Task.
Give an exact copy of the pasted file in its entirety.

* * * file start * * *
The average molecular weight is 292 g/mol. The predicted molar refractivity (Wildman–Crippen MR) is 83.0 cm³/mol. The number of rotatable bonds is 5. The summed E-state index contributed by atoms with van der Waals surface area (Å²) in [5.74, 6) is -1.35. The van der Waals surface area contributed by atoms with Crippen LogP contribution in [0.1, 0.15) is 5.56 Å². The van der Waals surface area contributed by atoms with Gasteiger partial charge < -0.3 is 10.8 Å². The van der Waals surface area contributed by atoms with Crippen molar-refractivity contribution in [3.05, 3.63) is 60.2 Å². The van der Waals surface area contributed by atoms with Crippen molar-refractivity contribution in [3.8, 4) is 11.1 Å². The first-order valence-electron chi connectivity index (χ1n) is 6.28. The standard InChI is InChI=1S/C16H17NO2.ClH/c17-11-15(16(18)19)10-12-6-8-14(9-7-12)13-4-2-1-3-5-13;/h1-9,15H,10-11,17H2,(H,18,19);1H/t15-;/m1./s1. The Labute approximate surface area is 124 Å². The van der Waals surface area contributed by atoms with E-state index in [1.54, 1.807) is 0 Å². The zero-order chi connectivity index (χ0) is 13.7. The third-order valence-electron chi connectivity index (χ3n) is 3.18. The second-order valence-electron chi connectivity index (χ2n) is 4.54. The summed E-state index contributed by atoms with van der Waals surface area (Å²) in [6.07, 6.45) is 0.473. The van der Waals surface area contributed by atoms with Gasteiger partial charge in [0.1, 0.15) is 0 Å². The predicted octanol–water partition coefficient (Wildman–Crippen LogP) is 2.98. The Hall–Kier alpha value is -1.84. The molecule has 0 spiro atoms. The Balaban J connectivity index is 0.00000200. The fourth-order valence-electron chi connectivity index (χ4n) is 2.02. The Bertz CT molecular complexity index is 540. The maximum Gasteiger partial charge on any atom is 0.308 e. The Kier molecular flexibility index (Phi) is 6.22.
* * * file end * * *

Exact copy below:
The average molecular weight is 292 g/mol. The predicted molar refractivity (Wildman–Crippen MR) is 83.0 cm³/mol. The number of rotatable bonds is 5. The summed E-state index contributed by atoms with van der Waals surface area (Å²) in [5.74, 6) is -1.35. The van der Waals surface area contributed by atoms with Crippen LogP contribution in [0.1, 0.15) is 5.56 Å². The van der Waals surface area contributed by atoms with Gasteiger partial charge < -0.3 is 10.8 Å². The van der Waals surface area contributed by atoms with Crippen molar-refractivity contribution in [3.05, 3.63) is 60.2 Å². The van der Waals surface area contributed by atoms with Crippen molar-refractivity contribution in [3.8, 4) is 11.1 Å². The first-order valence-electron chi connectivity index (χ1n) is 6.28. The standard InChI is InChI=1S/C16H17NO2.ClH/c17-11-15(16(18)19)10-12-6-8-14(9-7-12)13-4-2-1-3-5-13;/h1-9,15H,10-11,17H2,(H,18,19);1H/t15-;/m1./s1. The Labute approximate surface area is 124 Å². The van der Waals surface area contributed by atoms with E-state index in [1.54, 1.807) is 0 Å². The zero-order chi connectivity index (χ0) is 13.7. The third-order valence-electron chi connectivity index (χ3n) is 3.18. The second-order valence-electron chi connectivity index (χ2n) is 4.54. The summed E-state index contributed by atoms with van der Waals surface area (Å²) in [6.07, 6.45) is 0.473. The van der Waals surface area contributed by atoms with Gasteiger partial charge in [0.1, 0.15) is 0 Å². The predicted octanol–water partition coefficient (Wildman–Crippen LogP) is 2.98. The Hall–Kier alpha value is -1.84. The molecule has 0 spiro atoms. The Balaban J connectivity index is 0.00000200. The fourth-order valence-electron chi connectivity index (χ4n) is 2.02. The Bertz CT molecular complexity index is 540. The maximum Gasteiger partial charge on any atom is 0.308 e. The Kier molecular flexibility index (Phi) is 6.22.